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Publication numberUS6126748 A
Publication typeGrant
Application numberUS 09/104,722
Publication dateOct 3, 2000
Filing dateJun 25, 1998
Priority dateJun 25, 1998
Fee statusLapsed
Also published asUS6129952
Publication number09104722, 104722, US 6126748 A, US 6126748A, US-A-6126748, US6126748 A, US6126748A
InventorsHobart DeHart
Original AssigneeReliance Electric Technologies, Llc
Export CitationBiBTeX, EndNote, RefMan
External Links: USPTO, USPTO Assignment, Espacenet
Stator core resin remover
US 6126748 A
Abstract
A system for removing resin from the stator core of a stator of a motor involves means for removing resin (1) from an inner circumferential surface surrounding the bore of the stator core; (2) from the outer circumferential surface of the stator core; and (3) from between the windings along the end surfaces of the stator core. The circumferential surfaces have resin removed from them by moving the surfaces relative to a series of wipers. The wipers push the resin off the surfaces as they sweep the surfaces. Resin is removed from the end surfaces by blowing the resin radially inward, where it either drips off the core or is deposited on the inner circumferential surface, from which it is removed by wipers.
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Claims(23)
What is claimed is:
1. A system for removing resin from a core of a stator, comprising:
a system for rotating the stator; and
an outside diameter resin remover which includes:
a frame which includes at least two circular members held in a spaced-apart relationship by posts; and
wipers attached to the frame for removing the resin from an outer circumferential surface of the core as the stator rotates within the frame.
2. The system of claim 1 wherein the wipers are blades.
3. The system of claim 2 wherein the blades are made of rubber.
4. The system of claim 1 wherein the frame also includes brackets attached to the circular members, the blades each being attached to respective of the brackets.
5. The system of claim 2 wherein the blades are inclined relative to an axis of the stator.
6. The system of claim 5 wherein the blades have an arcuate wiping surface conforming to the outer circumferential surface of the stator.
7. The system of claim 2 wherein the inclination of the blades pushes the resin downward as the stator rotates.
8. The system of claim 1, further comprising a first blower for blowing air across a first end surface of the core, thereby removing resin from the first end surface.
9. The system of claim 8, further comprising a second blower for blowing air across a second end surface of the stator, thereby removing resin from the second end surface.
10. A system for removing resin from a stator core, comprising:
a system for rotating the stator; and
an outside diameter resin remover which includes:
a frame;
wipers attached to the frame for removing the resin from an outer circumferential surface of the core as the stator rotates within the frame; and
a first blower for blowing air across a first end surface of the core, thereby removing resin from the first end surface; and
a tab connected to the first blower which contacts the first end surface to aid in positioning the first blower relative to the first end surface.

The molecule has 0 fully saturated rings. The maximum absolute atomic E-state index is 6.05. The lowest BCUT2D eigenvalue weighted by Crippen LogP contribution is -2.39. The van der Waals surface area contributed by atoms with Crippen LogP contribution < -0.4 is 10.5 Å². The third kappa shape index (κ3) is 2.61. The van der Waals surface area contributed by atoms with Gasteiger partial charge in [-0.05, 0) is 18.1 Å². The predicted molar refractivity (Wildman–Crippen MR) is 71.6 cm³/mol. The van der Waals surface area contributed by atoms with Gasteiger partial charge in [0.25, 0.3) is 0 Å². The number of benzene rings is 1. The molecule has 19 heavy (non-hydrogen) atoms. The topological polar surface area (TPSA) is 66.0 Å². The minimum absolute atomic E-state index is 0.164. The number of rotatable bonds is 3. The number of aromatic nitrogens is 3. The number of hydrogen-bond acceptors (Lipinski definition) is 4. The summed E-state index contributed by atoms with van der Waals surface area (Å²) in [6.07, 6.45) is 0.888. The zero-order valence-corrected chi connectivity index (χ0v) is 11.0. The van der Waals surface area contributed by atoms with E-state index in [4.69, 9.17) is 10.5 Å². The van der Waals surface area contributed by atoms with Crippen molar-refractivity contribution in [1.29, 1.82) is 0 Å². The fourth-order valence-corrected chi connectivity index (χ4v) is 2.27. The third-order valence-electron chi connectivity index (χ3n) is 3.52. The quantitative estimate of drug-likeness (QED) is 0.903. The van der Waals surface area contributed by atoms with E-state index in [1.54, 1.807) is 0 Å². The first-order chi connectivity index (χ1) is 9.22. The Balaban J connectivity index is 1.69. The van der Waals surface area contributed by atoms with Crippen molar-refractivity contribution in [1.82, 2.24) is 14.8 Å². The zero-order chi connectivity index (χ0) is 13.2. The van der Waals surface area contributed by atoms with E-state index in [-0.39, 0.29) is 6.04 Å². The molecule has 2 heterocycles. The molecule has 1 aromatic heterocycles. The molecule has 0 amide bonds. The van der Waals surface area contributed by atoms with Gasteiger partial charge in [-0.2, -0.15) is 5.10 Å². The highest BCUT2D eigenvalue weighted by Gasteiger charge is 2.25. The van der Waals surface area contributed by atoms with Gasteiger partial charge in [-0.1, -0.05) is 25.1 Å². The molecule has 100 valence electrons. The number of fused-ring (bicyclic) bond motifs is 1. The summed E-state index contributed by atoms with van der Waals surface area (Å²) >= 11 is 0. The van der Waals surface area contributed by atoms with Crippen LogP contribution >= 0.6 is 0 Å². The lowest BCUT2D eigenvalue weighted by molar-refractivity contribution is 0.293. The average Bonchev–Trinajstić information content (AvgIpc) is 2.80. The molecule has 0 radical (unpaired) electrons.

11. The system of claim 8 wherein the frame also includes brackets attached to the circular members, the blades each being attached to respective of the brackets, the members each having an open section to allow placement of the first blower.
12. The system of claim 11 wherein the means for rotating is a motor connected to the stator.
13. A system for removing resin from a core of a stator, comprising:
a stand having a nest for mounting the stator; and
an inside diameter resin remover which includes:
a holder; and
wipers attached to the holder for removing the resin from an inner circumferential surface of the core as the holder moves through a bore of the core.
14. The system of claim 13 wherein the wipers are blades.
15. The system of claim 14 wherein the blades are made of rubber.
16. The system of claim 14 wherein the blades are inclined relative to an axis of the stator.
17. The system of claim 16 wherein the blades have an arcuate wiping surface conforming to the inner circumferential surface of the stator.
18. The system of claim 17 further comprising a cleaner connected to the stand for removing resin from the blades and the holder.
19. The system of claim 18 wherein the resin remover also includes a shaft attached to the holder and means for moving the shaft along the axis.
20. A resin remover for removing resin from a stator core, comprising:
wiper blades inclined to an axis of the bore of the stator,
a support for maintaining the blades in positional relationship to each other and the axis, the blades removing the resin from a circumferential surface of the core when the blades sweep the circumferential surface, the blades having arcuate wiping surfaces conforming to the circumferential surface; and
a blower for blowing air across an end surface of the stator.
21. A device for removing resin from a stator core, comprising:
means for blowing excess resin off of an end surface of the stator;
means for wiping excess resin off an outer circumferential surface of the stator; and
means for wiping excess resin of an inner circumferential surface of the stator.
22. The device of claim 21, further comprising means for removing resin from the end surfaces of the core.